Pope Francis weighed in on the attack of the offices of Charlie Hebdo as well, explaining that acts of homicide such as this are never justified, regardless of the motives. Despite some recent tensions with the European Union, of which France is a member, Russian President Vladimir Putin suggested that this attack was cynical. He affirmed Russia’s readiness to cooperate with France in efforts to counter terrorism.
Some others to react included artists who have themselves been threatened by Islamic extremists in the past. This includes Lars Vilks, a Swedish artist who lives under police protection as a result of threats to his life after drawing images of the Prophet Muhammad. He suggested that this attack would create fear on a level not seen before, although he also praised Charlie Hebdo for going farther than most were willing to go. Salmon Rushdie was the author of The Satanic Verses, and was forced to hide for years because a price was put on his head because of the publication of his controversial book. He said that everyone needed to stand with Charlie Hebdo, and that respect for religion does not mean fear of religion. He suggested that religions, like all ideas, were worthy of being critiqued and even disrespected.
Not everyone has been unconditionally supportive of Charlie Hebdo, however. The president of the Catholic League in the United States, Bill Donohue, wrote in a statement that Muslims had a right to be angry, given the history of the publication provoking them. While he condemned the attacks themselves, he also blasted what he called the intolerant provocation of these attacks by Charlie Hebdo.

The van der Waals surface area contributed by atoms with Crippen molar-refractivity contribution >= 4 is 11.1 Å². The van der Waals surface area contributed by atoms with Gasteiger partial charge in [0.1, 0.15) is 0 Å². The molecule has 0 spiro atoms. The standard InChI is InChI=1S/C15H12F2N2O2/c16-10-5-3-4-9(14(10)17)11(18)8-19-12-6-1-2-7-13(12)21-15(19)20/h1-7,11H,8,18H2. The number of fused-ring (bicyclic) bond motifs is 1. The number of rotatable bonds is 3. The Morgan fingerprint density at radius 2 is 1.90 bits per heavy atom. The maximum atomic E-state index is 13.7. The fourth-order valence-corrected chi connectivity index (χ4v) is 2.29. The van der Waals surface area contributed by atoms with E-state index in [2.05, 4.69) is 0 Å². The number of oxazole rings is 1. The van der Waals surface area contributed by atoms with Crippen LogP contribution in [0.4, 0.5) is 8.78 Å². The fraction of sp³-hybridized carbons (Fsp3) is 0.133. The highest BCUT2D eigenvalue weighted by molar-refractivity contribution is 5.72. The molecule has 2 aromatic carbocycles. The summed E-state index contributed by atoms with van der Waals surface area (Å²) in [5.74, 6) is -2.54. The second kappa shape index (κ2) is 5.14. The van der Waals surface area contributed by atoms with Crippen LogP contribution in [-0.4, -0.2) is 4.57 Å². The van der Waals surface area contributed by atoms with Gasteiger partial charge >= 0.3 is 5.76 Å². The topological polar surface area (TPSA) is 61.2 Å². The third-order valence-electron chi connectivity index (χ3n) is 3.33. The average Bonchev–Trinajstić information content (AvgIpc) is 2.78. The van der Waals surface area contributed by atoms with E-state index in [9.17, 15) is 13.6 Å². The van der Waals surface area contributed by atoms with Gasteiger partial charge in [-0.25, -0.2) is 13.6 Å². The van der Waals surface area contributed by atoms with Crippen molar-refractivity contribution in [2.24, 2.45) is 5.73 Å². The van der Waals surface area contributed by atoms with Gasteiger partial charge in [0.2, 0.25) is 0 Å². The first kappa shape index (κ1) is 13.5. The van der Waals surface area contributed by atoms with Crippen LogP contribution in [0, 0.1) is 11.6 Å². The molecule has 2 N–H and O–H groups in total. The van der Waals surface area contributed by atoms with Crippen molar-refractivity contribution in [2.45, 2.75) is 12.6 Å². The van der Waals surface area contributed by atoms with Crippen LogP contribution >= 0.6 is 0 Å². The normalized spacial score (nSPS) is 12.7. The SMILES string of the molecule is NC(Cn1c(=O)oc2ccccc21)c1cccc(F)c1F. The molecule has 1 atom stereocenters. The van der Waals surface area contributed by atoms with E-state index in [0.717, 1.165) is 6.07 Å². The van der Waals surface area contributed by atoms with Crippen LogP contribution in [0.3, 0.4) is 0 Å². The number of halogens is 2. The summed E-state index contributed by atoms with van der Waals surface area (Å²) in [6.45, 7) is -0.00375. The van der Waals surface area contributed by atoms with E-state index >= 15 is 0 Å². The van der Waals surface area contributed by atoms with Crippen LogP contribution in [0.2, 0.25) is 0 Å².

There was reaction across the Islamic world as well to the Charlie Hebdo shootings. There was widespread condemnation of the attack by governments and others throughout the Middle East, although some of this was more conditional than it was in the west. Marzieh Afkham, Iran’s foreign ministry spokeswoman, criticized abuses of freedom of speech and essentially insults to religion via caricatures and character assassination. Tamer Amin, a pro-government television personality for the Rotana channel in Egypt, took it one step further, suggesting that the attack in France was only the first such attack, and that other countries could expect similar attacks in the future. The head of Turkey’s religious affairs directorate, Mehmet Gormez, was critical of the attack, but also condemned the victims for provoking the attack. Yeni Akit, a pro-Islamist Turkish newspaper, likened the attack to September 11, and suggested that this attack would be used as justification for future western political and military involvement in the region. One fighter for ISIS in Syria, Abu Massab, was interviewed from Syria, and outright praised the attacks, suggesting that this was the first drop of a rainfall to come.
By Charles Bordeau
Photo by Yves Tennevin – Flickr License